4. Japan

Izumo Taisha, one of the oldest Shinto shrines in Japan.
Izumo Taisha has a rich story.Photo Credit: mTaira / Shutterstock

Connect with a rich spiritual past in forest settings.

Japan is full of sites ranging from ancient shrines to forests believed to be the abodes of deities, and offers ample opportunities to learn about ancient mythology and Shinto beliefs and traditions. Many of Japan’s sacred spots are related to creation myths, from the Izumo Taisha shrine—one of the oldest Shinto shrines in the country—to the Takachiho Gorge, where the sun goddess Amaterasu spent time in hiding. Yoshino Kumano National Park, on the Kumano Kodo Pilgrimage Trail, is another must-visit, and many of Japan's myths are set in the area that this park now protects.

5. Mexico

Chaccobhen ancient Maya site in Mexico with people milling about.
Chaccobhen is where to get to know Maya culture.Photo Credit: Jeff Whyte / Shutterstock

Let the tales of Mayan ruins unfold.

Learning about ancient Mayan culture is a big draw for many visitors to Mexico’s Yucatan Peninsula. Archaeologists are active in the region, looking for clues into both the lifestyle and the belief systems of the people who once lived here. Many of the area’s ruins are popular attractions, including Chacchoben, Coba, and the granddaddy of them all: Chichen Itza. Cenotes, water-filled sinkholes that dot the region, were believed to be gateways to Xibalba—the Mayan underworld—and were a popular place to pray to the rain god Chaac during times of drought.

6. Sicily

A sunny day at the Fountain of Arethusa.
Get to know Italian myths at the Fountain of Arethusa.Photo Credit: Yury Dmitrienko / Shutterstock

Host to Greek gods and goddesses.

The Italian island of Sicily makes tons of appearances in Greek mythology. Dionysius, the god of wine and merriment, lived on the island and allegedly imprisoned his enemies in a cave now known as the Ear of Dionysius. The island’s Mount Etna, where Zeus trapped the deadly monster, Typhon, is also where Hephaestus, the god of fire and metallurgy, forged his creations. Legend has it that Artemis, the goddess of the hunt, was born on the offshore island of Ortygia. Ortygia is also home to the Fountain of Arethusa, which is where the nymph Arethusa was believed to have emerged to the earth's surface.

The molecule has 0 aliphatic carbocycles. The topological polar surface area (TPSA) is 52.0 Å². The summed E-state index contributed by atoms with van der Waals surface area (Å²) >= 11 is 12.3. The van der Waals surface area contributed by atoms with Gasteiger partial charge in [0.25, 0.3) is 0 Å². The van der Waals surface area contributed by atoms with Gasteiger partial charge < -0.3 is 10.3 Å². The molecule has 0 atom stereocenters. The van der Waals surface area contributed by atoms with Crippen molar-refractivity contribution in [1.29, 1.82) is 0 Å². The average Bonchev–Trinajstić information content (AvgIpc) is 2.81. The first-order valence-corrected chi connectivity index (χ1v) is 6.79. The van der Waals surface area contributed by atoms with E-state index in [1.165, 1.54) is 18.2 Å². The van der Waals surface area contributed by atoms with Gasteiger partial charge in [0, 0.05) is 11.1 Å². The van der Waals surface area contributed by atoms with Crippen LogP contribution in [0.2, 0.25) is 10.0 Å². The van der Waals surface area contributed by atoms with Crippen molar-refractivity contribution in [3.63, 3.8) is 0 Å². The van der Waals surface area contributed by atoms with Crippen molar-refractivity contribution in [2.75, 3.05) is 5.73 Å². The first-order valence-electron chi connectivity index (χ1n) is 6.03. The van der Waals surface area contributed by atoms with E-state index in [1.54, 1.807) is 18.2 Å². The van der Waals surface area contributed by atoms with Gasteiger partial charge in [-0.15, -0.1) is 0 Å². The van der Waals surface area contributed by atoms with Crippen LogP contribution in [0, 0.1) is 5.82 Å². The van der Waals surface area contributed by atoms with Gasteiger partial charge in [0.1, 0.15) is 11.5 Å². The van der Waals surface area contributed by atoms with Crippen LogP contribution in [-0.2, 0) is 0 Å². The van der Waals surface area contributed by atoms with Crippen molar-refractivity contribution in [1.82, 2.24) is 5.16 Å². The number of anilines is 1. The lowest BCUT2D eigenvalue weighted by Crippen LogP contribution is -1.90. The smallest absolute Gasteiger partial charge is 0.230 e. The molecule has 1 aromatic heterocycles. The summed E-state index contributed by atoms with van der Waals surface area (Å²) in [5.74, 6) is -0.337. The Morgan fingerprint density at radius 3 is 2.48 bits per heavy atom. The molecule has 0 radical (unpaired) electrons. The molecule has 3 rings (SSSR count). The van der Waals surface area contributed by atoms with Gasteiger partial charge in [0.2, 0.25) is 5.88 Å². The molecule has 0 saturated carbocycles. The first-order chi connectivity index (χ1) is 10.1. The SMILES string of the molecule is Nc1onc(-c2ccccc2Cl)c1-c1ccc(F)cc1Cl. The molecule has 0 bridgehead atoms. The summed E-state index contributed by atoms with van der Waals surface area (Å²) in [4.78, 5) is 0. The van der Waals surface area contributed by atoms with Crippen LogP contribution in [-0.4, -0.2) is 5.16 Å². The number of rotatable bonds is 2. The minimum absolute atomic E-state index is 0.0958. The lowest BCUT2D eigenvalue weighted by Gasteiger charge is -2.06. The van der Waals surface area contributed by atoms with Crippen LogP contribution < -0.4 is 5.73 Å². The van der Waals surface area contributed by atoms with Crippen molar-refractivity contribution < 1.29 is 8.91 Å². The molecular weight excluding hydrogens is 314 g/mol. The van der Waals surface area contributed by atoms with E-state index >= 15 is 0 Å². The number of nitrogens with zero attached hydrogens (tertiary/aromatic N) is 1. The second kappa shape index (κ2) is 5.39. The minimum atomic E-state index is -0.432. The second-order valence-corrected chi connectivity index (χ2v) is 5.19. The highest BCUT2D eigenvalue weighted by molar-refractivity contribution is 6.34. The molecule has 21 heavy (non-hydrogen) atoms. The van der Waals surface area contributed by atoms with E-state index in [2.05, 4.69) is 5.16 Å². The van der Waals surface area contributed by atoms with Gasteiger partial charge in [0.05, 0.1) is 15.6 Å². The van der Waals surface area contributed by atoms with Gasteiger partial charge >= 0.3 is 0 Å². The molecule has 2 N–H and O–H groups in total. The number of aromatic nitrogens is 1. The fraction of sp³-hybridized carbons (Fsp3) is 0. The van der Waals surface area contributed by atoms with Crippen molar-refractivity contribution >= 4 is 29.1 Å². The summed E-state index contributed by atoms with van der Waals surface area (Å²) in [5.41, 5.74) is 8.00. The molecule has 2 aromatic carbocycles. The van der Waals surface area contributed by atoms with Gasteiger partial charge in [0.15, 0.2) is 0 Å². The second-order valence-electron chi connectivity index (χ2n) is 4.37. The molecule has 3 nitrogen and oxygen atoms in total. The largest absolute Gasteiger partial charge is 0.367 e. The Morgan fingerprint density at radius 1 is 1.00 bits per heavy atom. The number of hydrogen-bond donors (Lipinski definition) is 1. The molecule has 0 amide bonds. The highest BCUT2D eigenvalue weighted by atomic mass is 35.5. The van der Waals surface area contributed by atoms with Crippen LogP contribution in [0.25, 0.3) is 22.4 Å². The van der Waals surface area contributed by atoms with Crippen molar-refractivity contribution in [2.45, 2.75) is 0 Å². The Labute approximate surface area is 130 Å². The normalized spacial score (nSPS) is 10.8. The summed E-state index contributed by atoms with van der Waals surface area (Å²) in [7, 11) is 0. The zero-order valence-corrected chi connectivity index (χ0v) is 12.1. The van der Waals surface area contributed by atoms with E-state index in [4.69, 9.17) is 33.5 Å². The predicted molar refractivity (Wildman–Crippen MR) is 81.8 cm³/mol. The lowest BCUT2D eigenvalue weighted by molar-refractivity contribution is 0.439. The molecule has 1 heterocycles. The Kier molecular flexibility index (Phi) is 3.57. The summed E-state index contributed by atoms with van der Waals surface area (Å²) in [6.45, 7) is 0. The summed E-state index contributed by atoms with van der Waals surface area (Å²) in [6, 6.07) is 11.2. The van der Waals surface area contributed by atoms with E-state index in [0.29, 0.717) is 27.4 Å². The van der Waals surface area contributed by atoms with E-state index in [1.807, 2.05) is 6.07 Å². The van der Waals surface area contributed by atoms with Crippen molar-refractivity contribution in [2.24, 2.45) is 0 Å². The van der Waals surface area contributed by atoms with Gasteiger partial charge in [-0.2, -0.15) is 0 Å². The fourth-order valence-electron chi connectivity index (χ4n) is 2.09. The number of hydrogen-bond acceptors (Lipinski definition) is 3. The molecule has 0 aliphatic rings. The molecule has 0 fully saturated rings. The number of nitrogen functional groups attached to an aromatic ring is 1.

7. Sweden

Autumn foliage by the water in Uppsala in Sweden.
Sweden is at the heart of Norse mythology.Photo Credit: Shooting Wild Photography / Shutterstock

Immerse yourself in Norse legends—and pay a visit to Troll Mountain.

Fans of Norse mythology—and Viking history—will find plenty to do in Sweden, from visiting burial mounds in Uppsala, where the Temple at Uppsala—a major Norse religious center—once stood, to checking out ancient runestones found across the country. Stockholm’s Viking Museum is a good place to get a feel for the historic people and legends of Scandinavia. Further afield, Åsnen National Park has its own Troll Mountain, believed to be where trolls spend their Christmas holidays. The park is about an hour's drive from Sagomuseet, a museum that focuses entirely on folklore and oral traditions.